Art Direction & Design

So you think you want to be an art director? Maybe you devoured comic books as a kid, sucked in by the beautifully drawn graphics, poring over the pages not so much for the story, but for the wonderful artwork. You look at things in our visual world and ask, “Why’d they make it that way?” telling yourself you could do better.

Everywhere you look, you notice the little things, like typeface choices in advertisements, opening credits and films. You delight in discovering hidden symbols in clever logo design. You often judge books by their cover. You concern yourself with color theory when you match your indigo blue jeans with your perfectly faded tangerine-colored vintage concert t-shirt before you dash out to face the day. You later doodle a really cool tiger wearing sunglasses on said pair of jeans with a ballpoint pen while having a conversation with your academic advisor.

You know you’re a different sort. Design matters to you. You know it has the power to influence, change minds, organize and make our drab little planet a happier place on which to dwell. Perhaps most importantly, you only use Comic Sans ironically.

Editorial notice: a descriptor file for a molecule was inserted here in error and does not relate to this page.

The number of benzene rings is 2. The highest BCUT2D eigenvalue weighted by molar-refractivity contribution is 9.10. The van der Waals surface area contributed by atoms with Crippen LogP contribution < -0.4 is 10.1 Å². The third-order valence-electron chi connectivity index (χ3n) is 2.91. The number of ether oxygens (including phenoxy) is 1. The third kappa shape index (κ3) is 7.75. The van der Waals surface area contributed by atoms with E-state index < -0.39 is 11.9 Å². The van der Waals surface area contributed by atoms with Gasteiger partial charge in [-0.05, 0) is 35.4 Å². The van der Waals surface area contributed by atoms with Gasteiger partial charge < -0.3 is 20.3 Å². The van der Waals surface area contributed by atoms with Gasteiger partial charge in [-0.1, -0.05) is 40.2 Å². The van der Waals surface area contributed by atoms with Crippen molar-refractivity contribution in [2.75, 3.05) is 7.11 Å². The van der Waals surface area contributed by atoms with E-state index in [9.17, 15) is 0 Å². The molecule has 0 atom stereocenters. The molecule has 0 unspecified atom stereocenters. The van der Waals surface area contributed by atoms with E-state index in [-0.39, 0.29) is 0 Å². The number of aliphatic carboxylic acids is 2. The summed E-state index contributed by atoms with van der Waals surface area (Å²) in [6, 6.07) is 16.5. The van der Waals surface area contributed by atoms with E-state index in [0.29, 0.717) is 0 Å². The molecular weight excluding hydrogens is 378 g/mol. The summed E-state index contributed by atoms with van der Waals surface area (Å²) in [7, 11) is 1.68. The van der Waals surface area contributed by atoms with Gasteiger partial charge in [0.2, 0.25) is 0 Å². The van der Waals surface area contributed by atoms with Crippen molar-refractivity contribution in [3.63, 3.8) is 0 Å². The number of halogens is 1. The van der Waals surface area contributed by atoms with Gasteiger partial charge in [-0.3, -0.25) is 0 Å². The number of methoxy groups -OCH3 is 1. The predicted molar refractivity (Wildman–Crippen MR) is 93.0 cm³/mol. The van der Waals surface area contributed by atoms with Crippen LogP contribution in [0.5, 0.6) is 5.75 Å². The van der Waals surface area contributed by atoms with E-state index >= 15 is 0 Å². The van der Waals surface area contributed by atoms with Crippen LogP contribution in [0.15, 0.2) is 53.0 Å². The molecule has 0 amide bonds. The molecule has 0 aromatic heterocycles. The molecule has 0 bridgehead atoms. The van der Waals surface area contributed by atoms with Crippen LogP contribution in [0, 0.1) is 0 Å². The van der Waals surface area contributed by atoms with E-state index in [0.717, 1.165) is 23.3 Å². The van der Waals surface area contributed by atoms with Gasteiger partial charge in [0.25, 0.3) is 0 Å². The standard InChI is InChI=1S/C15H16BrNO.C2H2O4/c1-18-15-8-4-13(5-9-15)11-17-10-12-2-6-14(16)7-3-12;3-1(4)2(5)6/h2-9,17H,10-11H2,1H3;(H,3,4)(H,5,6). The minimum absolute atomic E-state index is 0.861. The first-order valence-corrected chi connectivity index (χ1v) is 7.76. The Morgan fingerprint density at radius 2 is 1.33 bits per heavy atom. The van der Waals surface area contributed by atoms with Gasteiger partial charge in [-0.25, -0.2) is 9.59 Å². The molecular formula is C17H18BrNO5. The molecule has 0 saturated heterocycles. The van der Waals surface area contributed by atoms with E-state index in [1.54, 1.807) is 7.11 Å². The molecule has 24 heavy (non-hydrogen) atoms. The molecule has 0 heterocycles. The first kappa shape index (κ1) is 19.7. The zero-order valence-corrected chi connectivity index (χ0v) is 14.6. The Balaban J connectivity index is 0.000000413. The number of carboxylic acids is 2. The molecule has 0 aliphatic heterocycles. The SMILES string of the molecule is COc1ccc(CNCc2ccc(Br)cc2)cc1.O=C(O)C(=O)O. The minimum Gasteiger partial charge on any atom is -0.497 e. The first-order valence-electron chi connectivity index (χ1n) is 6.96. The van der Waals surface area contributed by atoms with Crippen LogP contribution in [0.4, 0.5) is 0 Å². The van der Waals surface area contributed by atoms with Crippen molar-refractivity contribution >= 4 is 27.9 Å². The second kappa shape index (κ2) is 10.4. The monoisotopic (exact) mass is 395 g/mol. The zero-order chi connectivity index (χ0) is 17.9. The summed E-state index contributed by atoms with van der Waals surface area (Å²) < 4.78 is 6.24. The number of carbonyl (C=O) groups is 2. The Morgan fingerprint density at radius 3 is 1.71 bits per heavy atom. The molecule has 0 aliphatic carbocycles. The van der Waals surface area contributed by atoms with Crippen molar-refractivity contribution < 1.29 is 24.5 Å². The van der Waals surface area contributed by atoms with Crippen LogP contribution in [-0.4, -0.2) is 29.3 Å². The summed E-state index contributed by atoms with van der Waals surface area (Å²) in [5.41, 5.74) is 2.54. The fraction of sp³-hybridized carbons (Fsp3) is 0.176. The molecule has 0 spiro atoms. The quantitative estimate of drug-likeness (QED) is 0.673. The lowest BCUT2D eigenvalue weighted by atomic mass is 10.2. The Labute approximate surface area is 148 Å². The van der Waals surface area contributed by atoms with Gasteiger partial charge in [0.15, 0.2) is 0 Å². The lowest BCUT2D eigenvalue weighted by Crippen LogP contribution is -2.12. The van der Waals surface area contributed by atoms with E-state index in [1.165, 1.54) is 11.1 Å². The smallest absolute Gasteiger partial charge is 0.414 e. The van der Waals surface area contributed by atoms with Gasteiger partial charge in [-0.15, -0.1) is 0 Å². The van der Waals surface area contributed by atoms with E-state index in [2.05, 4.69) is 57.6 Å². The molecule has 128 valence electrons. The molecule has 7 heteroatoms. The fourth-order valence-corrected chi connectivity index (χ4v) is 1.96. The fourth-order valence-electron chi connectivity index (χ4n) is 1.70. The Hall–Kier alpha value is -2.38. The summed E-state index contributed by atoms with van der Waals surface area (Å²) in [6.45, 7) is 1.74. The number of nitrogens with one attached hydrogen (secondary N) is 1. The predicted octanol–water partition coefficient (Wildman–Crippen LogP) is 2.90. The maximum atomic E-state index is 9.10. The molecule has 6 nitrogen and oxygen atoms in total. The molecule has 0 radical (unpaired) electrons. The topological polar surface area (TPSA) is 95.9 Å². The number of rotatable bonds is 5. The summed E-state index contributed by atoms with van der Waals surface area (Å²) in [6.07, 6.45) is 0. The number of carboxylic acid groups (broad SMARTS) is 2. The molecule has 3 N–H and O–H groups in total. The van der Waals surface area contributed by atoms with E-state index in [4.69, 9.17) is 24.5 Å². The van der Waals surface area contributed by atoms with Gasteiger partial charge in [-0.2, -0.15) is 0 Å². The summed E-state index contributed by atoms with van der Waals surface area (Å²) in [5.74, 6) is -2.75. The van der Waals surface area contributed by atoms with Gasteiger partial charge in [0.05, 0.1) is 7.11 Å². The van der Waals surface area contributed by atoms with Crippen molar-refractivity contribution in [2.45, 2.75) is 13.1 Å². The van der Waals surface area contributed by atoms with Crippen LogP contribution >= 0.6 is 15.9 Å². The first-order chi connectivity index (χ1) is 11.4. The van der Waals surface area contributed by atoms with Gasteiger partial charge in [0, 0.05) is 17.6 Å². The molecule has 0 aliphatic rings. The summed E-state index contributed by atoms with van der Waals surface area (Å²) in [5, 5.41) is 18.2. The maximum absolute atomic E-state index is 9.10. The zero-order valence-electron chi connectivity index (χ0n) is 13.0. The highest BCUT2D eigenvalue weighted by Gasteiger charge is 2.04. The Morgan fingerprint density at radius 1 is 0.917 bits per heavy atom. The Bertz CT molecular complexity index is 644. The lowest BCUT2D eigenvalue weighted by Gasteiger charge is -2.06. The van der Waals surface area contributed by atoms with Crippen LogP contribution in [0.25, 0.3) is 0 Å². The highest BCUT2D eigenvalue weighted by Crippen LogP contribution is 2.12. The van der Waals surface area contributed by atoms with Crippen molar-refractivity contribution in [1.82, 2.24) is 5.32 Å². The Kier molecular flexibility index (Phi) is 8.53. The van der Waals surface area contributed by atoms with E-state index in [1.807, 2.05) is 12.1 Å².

Students who identify with these thoughts will find themselves at home in the art direction interest area of strategic communication. Through the area’s focused coursework, students will learn to think strategically and visually. They will hone their design skills as they are taught how to take an original idea from concept to completion. Students also will learn to collaborate with or lead a team effectively. In the process, they will develop a professional portfolio or “book,” which is the passport into the creative side of the communication business.

Within that business, they can expect varied design opportunities. They will create graphics, layouts, animations and a multitude of visual solutions for print, digital and video mediums. Designers often are tasked with composing advertisements, directing photoshoots, storyboarding commercials, developing logos, building brands, creating packaging, designing websites, and developing user interface and experience.

Skill sets valued in art direction and design

  • Strong technical skills in design software
    (Photoshop, InDesign, Illustrator)
  • Imagination
  • Creativity
  • Versatility
  • Mental dexterity
  • Clever wit
  • Non-conformity
  • Fearless thinking
  • Divergent thinking
  • Strategic thinking

Careers in art direction and design

Recommended elective coursework

Alumni profiles